Created by Esther McIntyre over 4 years ago
Nature and Objectives of Evidence Law branch of law defining the type of information that can be received by a court in order to assist the decision maker to decide a matter in the caseTwo types of evidence rules: rules regulating the process (who can give evidence, how can the evidence be given), rules regulating the sort of information that can be received. Objectives/ principles: truth, disciplinary, protective truth- reliability, accuracy. broadest but not the only objective disciplinary principle- can lead to the exclusion of wrongly obtained evidence, aims to discourage law enforcers from adopting inappropriate practises. Arguably ineffective because it does not actually impact the person acting improperly. Are there more effective ways to communicate disapprobation?protective principle- requires parties to a litigation be treated fairly and protected from possible prejudicesempirical evidence suggests that decision-makers are not actually influence by prior behaviour (magistrates more effected than jurors). instructing a jury to disregard information is ineffecitve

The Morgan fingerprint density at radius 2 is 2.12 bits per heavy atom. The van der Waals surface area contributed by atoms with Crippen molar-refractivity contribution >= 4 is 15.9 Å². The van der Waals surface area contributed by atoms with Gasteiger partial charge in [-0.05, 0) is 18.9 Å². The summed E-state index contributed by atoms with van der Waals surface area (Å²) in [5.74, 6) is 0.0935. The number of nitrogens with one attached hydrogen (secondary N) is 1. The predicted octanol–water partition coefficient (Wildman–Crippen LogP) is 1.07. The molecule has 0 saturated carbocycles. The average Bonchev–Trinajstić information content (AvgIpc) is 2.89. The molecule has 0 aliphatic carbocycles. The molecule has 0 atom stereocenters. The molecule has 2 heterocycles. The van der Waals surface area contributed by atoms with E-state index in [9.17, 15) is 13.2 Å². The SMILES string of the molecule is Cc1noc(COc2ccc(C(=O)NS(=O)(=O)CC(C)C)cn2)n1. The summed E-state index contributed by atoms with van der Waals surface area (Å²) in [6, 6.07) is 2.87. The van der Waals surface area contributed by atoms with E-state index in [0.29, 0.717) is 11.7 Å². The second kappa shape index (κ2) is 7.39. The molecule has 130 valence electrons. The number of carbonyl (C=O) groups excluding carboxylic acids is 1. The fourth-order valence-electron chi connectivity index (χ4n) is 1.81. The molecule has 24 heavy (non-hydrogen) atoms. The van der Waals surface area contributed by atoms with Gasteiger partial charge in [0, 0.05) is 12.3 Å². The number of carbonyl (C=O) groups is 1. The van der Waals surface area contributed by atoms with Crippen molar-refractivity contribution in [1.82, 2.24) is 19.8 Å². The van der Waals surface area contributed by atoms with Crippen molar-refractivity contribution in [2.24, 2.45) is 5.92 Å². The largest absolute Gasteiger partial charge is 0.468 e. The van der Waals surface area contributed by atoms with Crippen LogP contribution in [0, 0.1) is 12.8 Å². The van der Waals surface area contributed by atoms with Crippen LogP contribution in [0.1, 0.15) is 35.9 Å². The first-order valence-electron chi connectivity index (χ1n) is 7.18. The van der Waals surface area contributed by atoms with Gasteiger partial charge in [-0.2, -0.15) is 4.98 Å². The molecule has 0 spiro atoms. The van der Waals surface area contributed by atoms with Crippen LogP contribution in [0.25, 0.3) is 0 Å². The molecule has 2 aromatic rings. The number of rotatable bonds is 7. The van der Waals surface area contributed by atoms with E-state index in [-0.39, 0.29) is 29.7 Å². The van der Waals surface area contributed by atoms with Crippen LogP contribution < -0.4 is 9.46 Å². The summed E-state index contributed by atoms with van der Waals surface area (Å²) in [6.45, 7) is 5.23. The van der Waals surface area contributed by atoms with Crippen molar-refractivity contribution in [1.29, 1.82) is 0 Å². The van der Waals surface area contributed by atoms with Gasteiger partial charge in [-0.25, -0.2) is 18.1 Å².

Need for Reformcurrent state of law is unsatisfactory: -complex, vague and contradictory rules -no empirical evidence to support bulk of rules-scientific advances have not infiltrated law
Existing LawUniform Evidence Act adopted by most states, (VIC in 2010) in an attempt to codify and simplify the common law rules. Slight differences between the States due to HRActs- UEA in VIC is interpreted through the lens of the Human Rights Charter.
evidential threshold issues check-list Is the witness competent? Is the evidence relevant? Is the evidence excluded by application of an exclusionary rule? (hearsay, opinion, similar fact, credibility), or protected by privilege? (client-legal, self-incrimination, matters of state, settlement negotiations, religious confession) Is the evidence excluded by operation of discretion? ss 135, 137, 138